Well, if you're trying to gain a value from them, then that alone would seem to make it their business. If you're not, then there's no problem.

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If one accepts the premise that Objectivists actively seek truth - rather than merely passively absorb facts as they randomly arrive -

then so should we 'actively' practise honesty to others. IE, never to wait for the exactly-worded question "Are you going out with your friends tonight?". Etc, etc.. Omission then, is a 'passive' dishonesty, I reckon.

Not that there's any dissent from anyone about that here.

(As a valuable premise-checker, one might find situations in which one feels the inclination to lie, or withhold truth, and some introspection will establish the reason - mixed premises, lack of integrity to one's convictions, faint distrust of someone, and so on.)

However, given this firm default position of 'always honesty', there also follow the "need to know" contexts: who? when? what?

Do you value a person enough to give them sensitive/personal info? What amount of revealing of truth can be contrary to your rational selfishness?

The point is surely not to sacrifice oneself to others' arbitrary, or damaging reactions because of one's primary principle.

Long story short, beyond those whom you will never lie to, or when truthfully (perhaps unpopularly) correcting an injustice to someone - context applies, and "Its none of your business" is the most honest answer, I believe.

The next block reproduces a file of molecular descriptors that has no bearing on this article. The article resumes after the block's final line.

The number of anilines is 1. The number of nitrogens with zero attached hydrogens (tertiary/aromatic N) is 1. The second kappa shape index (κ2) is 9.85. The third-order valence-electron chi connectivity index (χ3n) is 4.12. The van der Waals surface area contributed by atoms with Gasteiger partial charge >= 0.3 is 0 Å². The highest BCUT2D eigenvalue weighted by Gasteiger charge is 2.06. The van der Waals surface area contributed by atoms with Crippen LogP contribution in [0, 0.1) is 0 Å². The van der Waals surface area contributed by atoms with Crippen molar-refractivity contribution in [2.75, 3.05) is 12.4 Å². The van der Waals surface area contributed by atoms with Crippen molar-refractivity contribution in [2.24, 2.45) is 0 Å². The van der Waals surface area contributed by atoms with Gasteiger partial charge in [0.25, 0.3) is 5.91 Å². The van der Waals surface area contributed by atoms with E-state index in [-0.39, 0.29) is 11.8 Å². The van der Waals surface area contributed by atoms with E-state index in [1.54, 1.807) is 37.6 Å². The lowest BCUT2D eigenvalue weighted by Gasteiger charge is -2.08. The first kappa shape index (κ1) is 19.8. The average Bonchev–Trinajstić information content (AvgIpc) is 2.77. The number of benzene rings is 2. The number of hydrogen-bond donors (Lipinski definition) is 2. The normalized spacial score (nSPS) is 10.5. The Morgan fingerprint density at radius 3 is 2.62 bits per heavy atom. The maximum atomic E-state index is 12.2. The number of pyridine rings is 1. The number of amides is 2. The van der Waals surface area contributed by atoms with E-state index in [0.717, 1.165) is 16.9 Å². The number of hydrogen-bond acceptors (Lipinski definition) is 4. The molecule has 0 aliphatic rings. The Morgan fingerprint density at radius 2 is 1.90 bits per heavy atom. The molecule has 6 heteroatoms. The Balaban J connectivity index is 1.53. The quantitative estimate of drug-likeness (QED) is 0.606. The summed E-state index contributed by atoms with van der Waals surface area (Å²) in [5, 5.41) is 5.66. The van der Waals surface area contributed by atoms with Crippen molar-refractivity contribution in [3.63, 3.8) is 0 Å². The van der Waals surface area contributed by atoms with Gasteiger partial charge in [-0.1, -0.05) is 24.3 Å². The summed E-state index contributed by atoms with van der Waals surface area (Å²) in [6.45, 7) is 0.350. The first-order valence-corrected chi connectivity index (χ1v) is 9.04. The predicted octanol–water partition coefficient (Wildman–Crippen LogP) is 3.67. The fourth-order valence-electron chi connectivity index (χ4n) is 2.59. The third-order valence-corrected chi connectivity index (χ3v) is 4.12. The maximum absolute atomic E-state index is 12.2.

Edited by whYNOT
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  • 2 weeks later...

I was in a discussion recently about what I called "lies of omission."

My assertion was that if a husband tells a wife he is "going out with friends" (but fails to mention they'll be going to a strip club), or if a teenager tells his parents he is "going camping with friends" (but fails to mention they'll be drinking), then they are engaging in lies of omission. They are withholding information that would be relevant and of concern to the other party.

My friend tried to defend the lies of omission. She said the other party (the wife or the parents) "didn't ask," and therefore the husband or son was not lying. She further suggested that my examples were no different than if someone asked me if I have a cat, and me just saying "yes" rather than further specifying its breed, color, gender, etc. To her, a teenager failing to tell his parents he was going to get drunk while camping is no different than me giving only a simple response to a question about my cat.

I know something is wrong here but can't figure out the exact nature of her error. Any insights?

Presuming the information is being withheld because the husband/teenager knows their wife/parent would disprove, the primary error is a betrayal of trust. The wife trusts her husband to behave appropriately on his own, and the parent trusts their teenager not engage in underage drinking. Failing to divulge relevant information in order to get away with something that might not be allowed were the information revealed is dishonest.